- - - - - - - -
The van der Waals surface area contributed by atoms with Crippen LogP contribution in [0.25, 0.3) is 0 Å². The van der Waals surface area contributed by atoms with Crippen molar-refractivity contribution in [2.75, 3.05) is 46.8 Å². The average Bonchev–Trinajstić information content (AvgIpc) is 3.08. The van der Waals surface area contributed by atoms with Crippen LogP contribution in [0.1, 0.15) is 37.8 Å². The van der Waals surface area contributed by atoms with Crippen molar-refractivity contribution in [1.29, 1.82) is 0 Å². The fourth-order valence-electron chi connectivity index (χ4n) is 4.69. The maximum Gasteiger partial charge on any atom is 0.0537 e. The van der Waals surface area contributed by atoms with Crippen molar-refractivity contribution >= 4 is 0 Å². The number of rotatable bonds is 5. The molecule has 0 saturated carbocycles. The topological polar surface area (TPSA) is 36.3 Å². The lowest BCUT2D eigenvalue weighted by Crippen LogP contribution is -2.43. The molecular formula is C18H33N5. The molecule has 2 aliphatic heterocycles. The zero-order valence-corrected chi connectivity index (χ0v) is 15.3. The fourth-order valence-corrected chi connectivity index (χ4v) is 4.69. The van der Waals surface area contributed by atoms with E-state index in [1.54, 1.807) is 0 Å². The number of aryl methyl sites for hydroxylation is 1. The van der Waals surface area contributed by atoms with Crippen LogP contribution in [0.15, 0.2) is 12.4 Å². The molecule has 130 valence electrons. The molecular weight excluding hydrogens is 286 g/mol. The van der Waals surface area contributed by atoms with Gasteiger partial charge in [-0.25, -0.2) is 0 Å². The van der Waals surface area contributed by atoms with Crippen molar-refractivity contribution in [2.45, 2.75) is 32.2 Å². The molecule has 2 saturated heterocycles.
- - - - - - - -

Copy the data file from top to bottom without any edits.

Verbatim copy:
The van der Waals surface area contributed by atoms with Crippen LogP contribution in [0.25, 0.3) is 0 Å². The van der Waals surface area contributed by atoms with Crippen molar-refractivity contribution in [2.75, 3.05) is 46.8 Å². The average Bonchev–Trinajstić information content (AvgIpc) is 3.08. The van der Waals surface area contributed by atoms with Crippen LogP contribution in [0.1, 0.15) is 37.8 Å². The van der Waals surface area contributed by atoms with Crippen molar-refractivity contribution in [1.29, 1.82) is 0 Å². The fourth-order valence-electron chi connectivity index (χ4n) is 4.69. The maximum Gasteiger partial charge on any atom is 0.0537 e. The van der Waals surface area contributed by atoms with Crippen molar-refractivity contribution >= 4 is 0 Å². The number of rotatable bonds is 5. The molecule has 0 saturated carbocycles. The topological polar surface area (TPSA) is 36.3 Å². The lowest BCUT2D eigenvalue weighted by Crippen LogP contribution is -2.43. The molecular formula is C18H33N5. The molecule has 2 aliphatic heterocycles. The zero-order valence-corrected chi connectivity index (χ0v) is 15.3. The fourth-order valence-corrected chi connectivity index (χ4v) is 4.69. The van der Waals surface area contributed by atoms with E-state index in [1.54, 1.807) is 0 Å². The number of aryl methyl sites for hydroxylation is 1. The van der Waals surface area contributed by atoms with Crippen LogP contribution in [0.15, 0.2) is 12.4 Å². The molecule has 130 valence electrons. The molecular weight excluding hydrogens is 286 g/mol. The van der Waals surface area contributed by atoms with Gasteiger partial charge in [-0.25, -0.2) is 0 Å². The van der Waals surface area contributed by atoms with Crippen molar-refractivity contribution in [2.45, 2.75) is 32.2 Å². The molecule has 2 saturated heterocycles.